Battery developers team up to solve electric car puzzle

Battery developers team up to solve electric car puzzle

The leading names in Britain’s development of electric car batteries, including Oxford University and Johnson Matthey, have formed a company to take the next generation of automotive energy storage out of the laboratory to produce power packs on an industrial scale.

The development will result in fully charged electric vehicles with travel ranges to match those of combustion engines running on petrol or diesel.

The nirvana of the electric vehicle battery is the solid-state battery, which is expected to overtake current lithium-ion batteries this decade.

Such batteries could change the affordability of electric cars, which cost at least half as much again as petrol or diesel vehicles. In addition, they can be used on buses and lorries as ministers grapple with bringing to net zero the most polluting and carbon-emitting segments of the automotive industry.

A consortium met yesterday to sign off on a memorandum of understanding to make the breakthrough in commercialising solid-state batteries. It is made up of the Faraday Institution, the state-backed flagbearer and convenor of electric battery development in the UK; Oxford University’s facility at Harwell, which is making the breakthrough in the chemistry; Johnson Matthey, the FTSE 100 technology company, which has become a world leader in battery development; Emerson & Renwick, a privately owned engineering company specialising in producing manufacturing equipment; the Warwick Manufacturing Group offshoot of Warwick University, which has led the development in future automotive propulsion; the UK Battery Industrialisation Centre in Coventry, created by the government as a proving ground for future technologies; and Britishvolt, a start-up battery producer that is building the UK’s first gigafactory, costing £2.6 billion, at Blyth in Northumberland.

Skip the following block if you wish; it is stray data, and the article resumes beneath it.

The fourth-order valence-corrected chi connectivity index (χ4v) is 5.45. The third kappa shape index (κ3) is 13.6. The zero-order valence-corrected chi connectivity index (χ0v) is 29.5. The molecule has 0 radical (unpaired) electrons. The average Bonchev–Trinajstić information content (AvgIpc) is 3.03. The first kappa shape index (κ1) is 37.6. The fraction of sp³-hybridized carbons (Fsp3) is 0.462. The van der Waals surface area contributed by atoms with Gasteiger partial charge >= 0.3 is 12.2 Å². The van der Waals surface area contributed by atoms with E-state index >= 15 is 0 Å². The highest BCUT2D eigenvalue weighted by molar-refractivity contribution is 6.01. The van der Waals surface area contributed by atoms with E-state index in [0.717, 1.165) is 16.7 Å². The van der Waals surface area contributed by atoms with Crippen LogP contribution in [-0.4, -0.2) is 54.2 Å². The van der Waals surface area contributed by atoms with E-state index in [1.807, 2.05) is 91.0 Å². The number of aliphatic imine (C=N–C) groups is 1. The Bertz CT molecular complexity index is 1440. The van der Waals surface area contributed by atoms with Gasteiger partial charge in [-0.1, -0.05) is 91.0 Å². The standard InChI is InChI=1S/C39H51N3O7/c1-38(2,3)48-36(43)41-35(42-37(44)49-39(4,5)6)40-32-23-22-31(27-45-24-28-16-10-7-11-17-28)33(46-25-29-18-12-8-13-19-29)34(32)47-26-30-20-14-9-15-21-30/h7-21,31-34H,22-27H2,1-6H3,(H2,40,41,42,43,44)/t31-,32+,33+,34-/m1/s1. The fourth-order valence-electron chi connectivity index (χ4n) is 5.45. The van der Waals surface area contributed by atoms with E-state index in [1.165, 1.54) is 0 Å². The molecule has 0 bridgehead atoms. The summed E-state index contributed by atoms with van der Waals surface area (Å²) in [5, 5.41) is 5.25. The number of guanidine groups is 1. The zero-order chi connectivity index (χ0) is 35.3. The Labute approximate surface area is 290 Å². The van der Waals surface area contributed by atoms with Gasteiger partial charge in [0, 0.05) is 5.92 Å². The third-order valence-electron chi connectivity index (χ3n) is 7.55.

Solid-state batteries use solid electrolytes, instead of less stable and flammable liquid electrolytes, enabling much denser fuel storage that means vehicles do not need so many battery packs and can travel further on a single charge. The weight and range of electric cars have hindered the manufacture and sales of the zero-emission vehicles. Solid-state battery technology is advanced, but no company has exploited the technology to produce them in affordable industrial quantities.

“We need to be players in this if we are to continue to have a thriving automotive industry,” said Peter Bruce, Wolfson professor of materials at Oxford University, who leads the Faraday Institution’s Solbat project at Harwell.

“More than that we need not only to be a player in battery technology, we need to be a leader in the next generation of new battery technology.”

Details of the funding for the new company have yet to be disclosed.

Behind the story

The old trope in science academia is that Britain came up with the lithium-ion battery decades ago, only for it to be given away, allowing the Japanese, Koreans and Chinese to lead the world in powering electric cars (Robert Lea writes).

The intention is not to miss the boat again, hence the government’s recent embrace of hydrogen and with the next generation of battery technology.

Few believe that anyone can bring down production costs to levels that allow the technology to go mainstream until the end of the decade. While gigafactories for lithium-ion batteries are springing up throughout Europe, the window of opportunity for Britain to be a leading player in the technology is said to be there.

The state-funded Faraday Institution, set up in 2016, has been the catalyst for this.

With Britain’s world-class scientists, technology and engineering organisations coming together with the country’s only start-up gigafactory, it would be a disaster for UK automotive to miss the boat a second time.

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